On the contrary, highly conscious people upload more images than those who are not as conscious. This is because their supreme skill of memorizing events happened in their life.
Almost every website or social media apps has a chance to build up a profile of your own. Does the profile you create tend to be more like yourself or the idealized you? Though it seems like a chance to create our image, people write about themselves closer to their real personalities and their profiles are a good indicator of who they are.
Updating status and posting images and things can provide another opportunity for creating a more exciting and colorful life than how the reality is. However, it is surprising to find again that people stick to the reality more than the ideal life they wanted according to researchers.
Digging deeper, it is easily to observe that the gender, age group and interest of the poster can be identified through their posts.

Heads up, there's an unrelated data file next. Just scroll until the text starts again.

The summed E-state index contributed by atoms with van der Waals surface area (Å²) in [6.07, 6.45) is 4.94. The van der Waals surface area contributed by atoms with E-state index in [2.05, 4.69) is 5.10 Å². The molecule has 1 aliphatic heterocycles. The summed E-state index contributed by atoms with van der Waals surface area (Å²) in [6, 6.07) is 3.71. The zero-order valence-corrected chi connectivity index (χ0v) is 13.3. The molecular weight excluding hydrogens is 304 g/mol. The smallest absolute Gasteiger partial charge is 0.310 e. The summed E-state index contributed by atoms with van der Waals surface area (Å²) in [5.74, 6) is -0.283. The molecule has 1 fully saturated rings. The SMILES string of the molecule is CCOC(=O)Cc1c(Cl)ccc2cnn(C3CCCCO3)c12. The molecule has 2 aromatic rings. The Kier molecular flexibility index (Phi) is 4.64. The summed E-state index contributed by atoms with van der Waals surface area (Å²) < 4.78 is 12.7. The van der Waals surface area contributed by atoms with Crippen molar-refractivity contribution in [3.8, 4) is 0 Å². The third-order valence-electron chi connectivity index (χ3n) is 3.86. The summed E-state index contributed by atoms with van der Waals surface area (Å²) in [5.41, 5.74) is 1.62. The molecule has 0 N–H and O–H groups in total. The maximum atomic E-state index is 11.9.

In addition, the word choice of people can also used as a tool to identify the personality. The World Wellbeing Project find that extroverts post thing with words like ‘party’, ‘baby’ and ‘ya’, while introverts are likely to use emojis, reference to anime and video games.
In conclusion, it is useful for us to analyze the patterns of how people use their social media apps and how they are connect with it. We can find our personalities and identify others. However, it is not right to get obsessed with social media. We should pay more attention to real life activities instead of maintain relationships in those apps.
- Sebastian, M. (2013). 12 types of social media personalities. [online]Prdaily.com. Available at:http://www.prdaily.com/Main/Articles/12_types_of_social_media_personalities_14296.aspx [Accessed 21 Apr. 2016].
- Christopher, J. (2014). You Are What You Post: What Your Social Media Engagement Says About Your Personality | Truity. [online] Truity.com. Available at: http://www.truity.com/blog/you-are-what-you-post-what-your-social-media-engagement-says-about-your-personality [Accessed 21 Apr. 2016].